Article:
According to a recent study, philanthropic gifts from Chinese Americans have collectively increased almost fivefold over the last couple years. This group now gives a total of about $500 million each year to a variety of causes with one of the most significant being higher education. This trend mirrors what is happening in China, which has a booming economy that is producing an unprecedented number of new billionaires. These individuals have achieved a 430 percent increase in the number of registered charities in China over the past decade. Annually, philanthropic giving in China has topped $16 billion. The trend toward increased Chinese philanthropy is seen in the Giving Pledge, which recently added a number of new Chinese donors to its ranks.
The study was undertaken by researchers at the University of California, Los Angeles School of Public Affairs, as well as the University of California, Irvine Long U.S.-China Institute and Asian Americans Advancing Justice-Los Angeles. Titled “Chinese and Chinese American Philanthropy,” the report is the first academic look at the size and impact of this community, as well as the changing motivations that are driving an increase in giving. As the research shows, the impact of the community is long-reaching. In addition to increasing access to higher education, Chinese American philanthropy has driven health care research and provided significant support to the arts.
Changing the Perception of Chinese Philanthropy in the United States
The individuals behind the study said that they were troubled by the American perception of how much Chinese and Chinese Americans give back to their community. The Committee of 100, which consists of Chinese American leaders, launched a study in 2001 which concluded that about 20 percent of Americans look at Chinese Americans as an insular, self-focused community. The recent study dispels this idea and combats some of the stereotypes that have arisen about the community in the United States and abroad.
The findings of the study are quite revealing. Of the current Chinese American foundations, over 80 percent have been in existence since 2000. In the period between 2000 and 2014, the total number of these foundations more than quadrupled and now includes about 1,300 organizations. About 1.2 percent of all philanthropic gifts made in the United States between 2008 and 2014 was attributed to Chinese Americans, which is nearly proportionate to their representation in the total population. Two-thirds of the gifts made were targeted toward higher education with the most donations going to private institutions such as Harvard University, Stanford University, and the University of Southern California. At the same time, Chinese Americans have collectively donated more than $50 million to public universities in California this year.
Investigating Chinese American Philanthropists’ Motivation
Researchers were also interested in figuring out exactly what motivates these donors. The study identified 35 Chinese donors and 29 Chinese American philanthropists to profile in an attempt to uncover trends in their motivation to give. Some of the donors pointed to faith as a major motivator. Christian philanthropists said that their faith compels them to give, especially if they have the means. Some of the major donors who cited their faith include John Long, who donated $6 million to create the Long U.S.-China Institute, and Shirley and Walter Wang, who have donated tens of millions of dollars in the last 15 years toward educational, public health, and environmental initiatives. Not all of the couple’s philanthropy is monetary. They made money manufacturing plastic pipes and provided 400 miles of pipeline to eight African countries to provide clean water.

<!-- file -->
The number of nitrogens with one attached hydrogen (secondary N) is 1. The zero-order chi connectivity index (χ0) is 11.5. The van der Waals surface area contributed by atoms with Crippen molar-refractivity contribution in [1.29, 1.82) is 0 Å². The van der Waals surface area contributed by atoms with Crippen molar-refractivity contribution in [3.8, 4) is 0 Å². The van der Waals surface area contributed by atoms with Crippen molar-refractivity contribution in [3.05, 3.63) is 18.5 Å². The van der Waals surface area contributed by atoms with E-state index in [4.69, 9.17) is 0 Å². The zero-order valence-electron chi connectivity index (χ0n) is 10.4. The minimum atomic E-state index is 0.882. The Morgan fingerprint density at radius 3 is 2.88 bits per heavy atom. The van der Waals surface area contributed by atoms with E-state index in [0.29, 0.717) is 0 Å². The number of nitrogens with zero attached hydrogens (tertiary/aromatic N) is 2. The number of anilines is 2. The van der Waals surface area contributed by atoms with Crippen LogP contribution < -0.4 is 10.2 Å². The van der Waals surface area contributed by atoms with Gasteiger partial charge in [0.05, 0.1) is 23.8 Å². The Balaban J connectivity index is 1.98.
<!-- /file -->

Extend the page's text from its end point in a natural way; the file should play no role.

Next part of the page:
Another philanthropist profiled in the study was Ming Hsieh, who said he was motivated largely to give back to those organizations that supported him on his way to success in the development of fingerprint identification technology. Since studying electrical engineering at the University of Southern California, he has directed much of his philanthropy to the school, including a gift of $35 million to his former department and another of $50 million to create a nanomedicine center. These vignettes can provide a glimpse into how to appeal to potential philanthropists of Chinese descent and motivate them to give even more in the future.
Looking Toward the Future of Chinese Philanthropy
The researchers behind the study concluded their findings by providing a number of different recommendations on how we can facilitate better collaboration and understanding between donors, policymakers, and community organizers, as well as the leaders of nonprofit organizations. The study was intended to boost interaction between Chinese and Chinese American philanthropists, as well as other donors in the United States, and to facilitate conversation about best practices and issues of concern for all parties. Ultimately, the researchers plan to launch a five-year effort to continue increasing awareness about the impact of giving by Chinese and Chinese American philanthropists through this study.
Interested individuals can access the entire study and a database of the particular philanthropists profiled online at GlobalChinesePhilanthropy.org. The eponymous Global Chinese Philanthropy Initiative is using the study as a launching point to improve relations between China and the United States through a constructive dialogue and opportunities for collaboration.